by William E. Harrell, Jr, DMD
How to follow facial changes of a maximum anchorage case using 3D imaging and temporary anchorage devices
3D imaging and microimplant anchorage using temporary anchorage devices (TADs) are changing the way we practice orthodontics. With the advent of TADs, maximum anchorage cases can be treated faster and without the necessity of excellent patient compliance. Absolute anchorage is now possible.
3D facial imaging allows us to track the changes that occur over the course of treatment. The following case demonstrates the use of TADs and 3D facial imaging to monitor the soft-tissue response to maximum anchorage to maximally reduce lip fullness. The 3D facial scans are progress scans 3 months apart.
The initial 3D face scan was made on January 3, 2006, in 1.5 milliseconds. The views in Figure 1 were created from the one 3D face scan. Note the protrusive, full lip relationship (bimaxillary protrusion), which was one of the chief complaints.
Figure 2 shows progress 3D face scans after 3 months of maximum retraction using TADs. These images were created on April 12, 2006, from one progress 3D face scan. Note the difference in the lip fullness.
In Figure 3, a cone-beam scan and a 3D-rendered view from the same data show the location of the TADs (red arrows).
Intraoral photos show an anterior open bite and attachment to microimplants. Coils were used for retraction, and double coils were used on the lower right to shift the lower midline to the right.
These are superimpositions of the two 3D facial scans using the nasal bridge and forehead in the registration area. This area was selected for superimposition because Enlow1 said, “… the breadth of the nasal bridge in the region just below the frontonasal sutures does not markedly increase from early childhood to adulthood.” This is a very good area to superimpose for evaluation of sequential 3D face scans. Figure 5a shows the areas of superimposition: the forehead and the bridge of the nose. The red transverse plane cuts through the two 3D surfaces. Figure 5b shows the transverse cuts through the two 3D surfaces. Note how the two surfaces superimpose exactly over each other in this registration area.
Figure 6a is a color histogram of the two 3D facial surfaces that are superimposed over the registration area. The color histogram is created to show the volume changes by color. Green is a negative change (retraction) that has occurred in the 3 months between the initial scans and the progress scans. Red indicates positive changes (fullness) that have occurred in different areas. Figure 6b also shows a profile cut through the facial midline to see the amount of sagittal soft-tissue changes. Note the difference in the two facial scans.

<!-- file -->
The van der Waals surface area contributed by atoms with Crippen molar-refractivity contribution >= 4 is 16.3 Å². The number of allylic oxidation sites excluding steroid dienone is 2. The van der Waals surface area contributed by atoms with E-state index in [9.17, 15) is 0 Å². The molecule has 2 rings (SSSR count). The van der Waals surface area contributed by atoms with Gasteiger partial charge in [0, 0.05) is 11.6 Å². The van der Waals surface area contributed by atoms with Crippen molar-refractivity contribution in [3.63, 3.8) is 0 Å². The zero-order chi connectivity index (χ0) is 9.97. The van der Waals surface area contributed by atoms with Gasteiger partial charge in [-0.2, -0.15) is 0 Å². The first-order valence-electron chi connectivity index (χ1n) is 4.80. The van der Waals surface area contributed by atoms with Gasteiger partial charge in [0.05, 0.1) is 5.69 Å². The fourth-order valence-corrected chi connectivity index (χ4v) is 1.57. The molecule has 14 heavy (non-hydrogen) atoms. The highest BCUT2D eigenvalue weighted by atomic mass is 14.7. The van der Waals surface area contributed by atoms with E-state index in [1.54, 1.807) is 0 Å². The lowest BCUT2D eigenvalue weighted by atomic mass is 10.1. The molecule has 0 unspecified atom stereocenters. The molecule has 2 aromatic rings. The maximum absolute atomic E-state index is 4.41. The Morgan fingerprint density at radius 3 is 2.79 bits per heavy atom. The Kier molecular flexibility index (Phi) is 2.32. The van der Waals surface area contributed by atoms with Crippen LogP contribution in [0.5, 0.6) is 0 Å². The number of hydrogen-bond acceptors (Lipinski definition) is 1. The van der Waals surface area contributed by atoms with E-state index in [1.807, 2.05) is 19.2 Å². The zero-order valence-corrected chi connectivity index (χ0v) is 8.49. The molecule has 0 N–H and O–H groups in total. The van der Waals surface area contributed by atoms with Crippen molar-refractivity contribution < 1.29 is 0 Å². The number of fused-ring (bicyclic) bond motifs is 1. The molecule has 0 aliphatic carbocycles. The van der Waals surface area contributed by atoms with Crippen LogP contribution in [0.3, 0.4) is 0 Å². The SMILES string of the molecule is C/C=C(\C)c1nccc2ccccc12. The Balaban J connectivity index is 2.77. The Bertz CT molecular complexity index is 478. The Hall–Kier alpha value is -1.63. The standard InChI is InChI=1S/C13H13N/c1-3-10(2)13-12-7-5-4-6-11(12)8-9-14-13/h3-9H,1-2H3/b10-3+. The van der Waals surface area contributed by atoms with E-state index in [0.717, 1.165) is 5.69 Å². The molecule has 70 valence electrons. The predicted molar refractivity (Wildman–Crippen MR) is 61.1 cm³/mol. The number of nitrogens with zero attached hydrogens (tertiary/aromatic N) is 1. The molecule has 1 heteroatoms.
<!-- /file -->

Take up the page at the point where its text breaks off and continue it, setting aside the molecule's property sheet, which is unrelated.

The color histogram has been set to the threshold to show the “lowest” area of retraction (where the black area shows up on the green area of the upper lip) and the “highest” area of more fullness (where the black area shows up on the red area on the left cheek). The transverse cut through the lower lip shows the amount of lip reduction: -5.795 mm in the area of greatest retraction. Note that the response of lip retraction is not truly symmetrical on the area over the lip region, as seen in the color histogram.
Figures 8a and 8b show the soft-tissue changes from a frontal perspective. The resultant coronal slices of the two 3D facial scans of red coronal slice plane in Figure 8a are shown in Figure 8b. Note the soft-tissue changes in the transverse plane and that in the area of the chin, there has been no increase in the vertical dimension of the face because the two slices superimpose over the chin at Menton.
The world of orthodontics is changing. 3D imaging and TADs will help us improve patient care, improve efficiency of treatment, and be able to more accurately monitor treatment outcomes.
William E. Harrell, Jr, DMD, is board certified by the ABO. He is in private orthodontic practice in Alexander City, Ala, and he also does research in the area of 3D imaging and TMJ disorders. He has been a member of the AAO Council on Information Technology and is presently serving as the AAO representative to the ADA Standards Committee on Dental Informatics. He can be reached at [email protected]
1. Enlow DH, Hans MG. Essentials of Facial Growth. Philadelphia, Pa: WB Saunders Co; 1996.